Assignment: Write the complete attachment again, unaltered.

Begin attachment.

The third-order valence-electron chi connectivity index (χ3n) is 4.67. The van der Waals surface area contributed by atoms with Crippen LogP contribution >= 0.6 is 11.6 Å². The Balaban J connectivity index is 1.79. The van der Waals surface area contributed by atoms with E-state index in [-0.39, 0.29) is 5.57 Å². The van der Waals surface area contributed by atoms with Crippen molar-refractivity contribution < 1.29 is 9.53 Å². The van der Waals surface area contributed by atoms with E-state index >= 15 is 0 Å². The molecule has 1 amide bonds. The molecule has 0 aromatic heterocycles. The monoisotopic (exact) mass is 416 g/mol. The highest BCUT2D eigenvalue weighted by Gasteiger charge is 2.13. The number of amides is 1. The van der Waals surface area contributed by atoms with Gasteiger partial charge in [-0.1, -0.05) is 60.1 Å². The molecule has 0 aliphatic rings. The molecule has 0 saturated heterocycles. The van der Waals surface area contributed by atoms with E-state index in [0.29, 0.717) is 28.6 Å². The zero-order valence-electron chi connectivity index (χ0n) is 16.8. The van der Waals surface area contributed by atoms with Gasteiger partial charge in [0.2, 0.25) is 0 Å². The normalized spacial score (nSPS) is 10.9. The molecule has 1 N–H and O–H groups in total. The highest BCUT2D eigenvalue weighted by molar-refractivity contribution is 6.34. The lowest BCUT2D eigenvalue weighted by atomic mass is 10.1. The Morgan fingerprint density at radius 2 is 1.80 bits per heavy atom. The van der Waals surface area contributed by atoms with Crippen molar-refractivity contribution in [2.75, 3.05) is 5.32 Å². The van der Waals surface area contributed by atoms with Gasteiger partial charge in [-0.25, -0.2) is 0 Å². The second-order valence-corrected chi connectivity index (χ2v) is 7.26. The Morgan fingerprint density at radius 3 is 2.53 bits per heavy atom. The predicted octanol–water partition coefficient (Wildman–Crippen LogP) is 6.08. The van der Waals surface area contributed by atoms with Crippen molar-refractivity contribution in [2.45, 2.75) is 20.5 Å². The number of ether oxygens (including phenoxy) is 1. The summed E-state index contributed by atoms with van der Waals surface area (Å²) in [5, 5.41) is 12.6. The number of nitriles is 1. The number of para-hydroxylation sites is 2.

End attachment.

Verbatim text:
The third-order valence-electron chi connectivity index (χ3n) is 4.67. The van der Waals surface area contributed by atoms with Crippen LogP contribution >= 0.6 is 11.6 Å². The Balaban J connectivity index is 1.79. The van der Waals surface area contributed by atoms with E-state index in [-0.39, 0.29) is 5.57 Å². The van der Waals surface area contributed by atoms with Crippen molar-refractivity contribution < 1.29 is 9.53 Å². The van der Waals surface area contributed by atoms with E-state index >= 15 is 0 Å². The molecule has 1 amide bonds. The molecule has 0 aromatic heterocycles. The monoisotopic (exact) mass is 416 g/mol. The highest BCUT2D eigenvalue weighted by Gasteiger charge is 2.13. The number of amides is 1. The van der Waals surface area contributed by atoms with Gasteiger partial charge in [-0.1, -0.05) is 60.1 Å². The molecule has 0 aliphatic rings. The molecule has 0 saturated heterocycles. The van der Waals surface area contributed by atoms with E-state index in [0.29, 0.717) is 28.6 Å². The zero-order valence-electron chi connectivity index (χ0n) is 16.8. The van der Waals surface area contributed by atoms with Gasteiger partial charge in [0.2, 0.25) is 0 Å². The normalized spacial score (nSPS) is 10.9. The molecule has 1 N–H and O–H groups in total. The highest BCUT2D eigenvalue weighted by molar-refractivity contribution is 6.34. The lowest BCUT2D eigenvalue weighted by atomic mass is 10.1. The Morgan fingerprint density at radius 2 is 1.80 bits per heavy atom. The van der Waals surface area contributed by atoms with Crippen molar-refractivity contribution in [2.75, 3.05) is 5.32 Å². The van der Waals surface area contributed by atoms with Gasteiger partial charge in [-0.25, -0.2) is 0 Å². The second-order valence-corrected chi connectivity index (χ2v) is 7.26. The Morgan fingerprint density at radius 3 is 2.53 bits per heavy atom. The predicted octanol–water partition coefficient (Wildman–Crippen LogP) is 6.08. The van der Waals surface area contributed by atoms with Crippen molar-refractivity contribution in [2.45, 2.75) is 20.5 Å². The number of ether oxygens (including phenoxy) is 1. The summed E-state index contributed by atoms with van der Waals surface area (Å²) in [5, 5.41) is 12.6. The number of nitriles is 1. The number of para-hydroxylation sites is 2.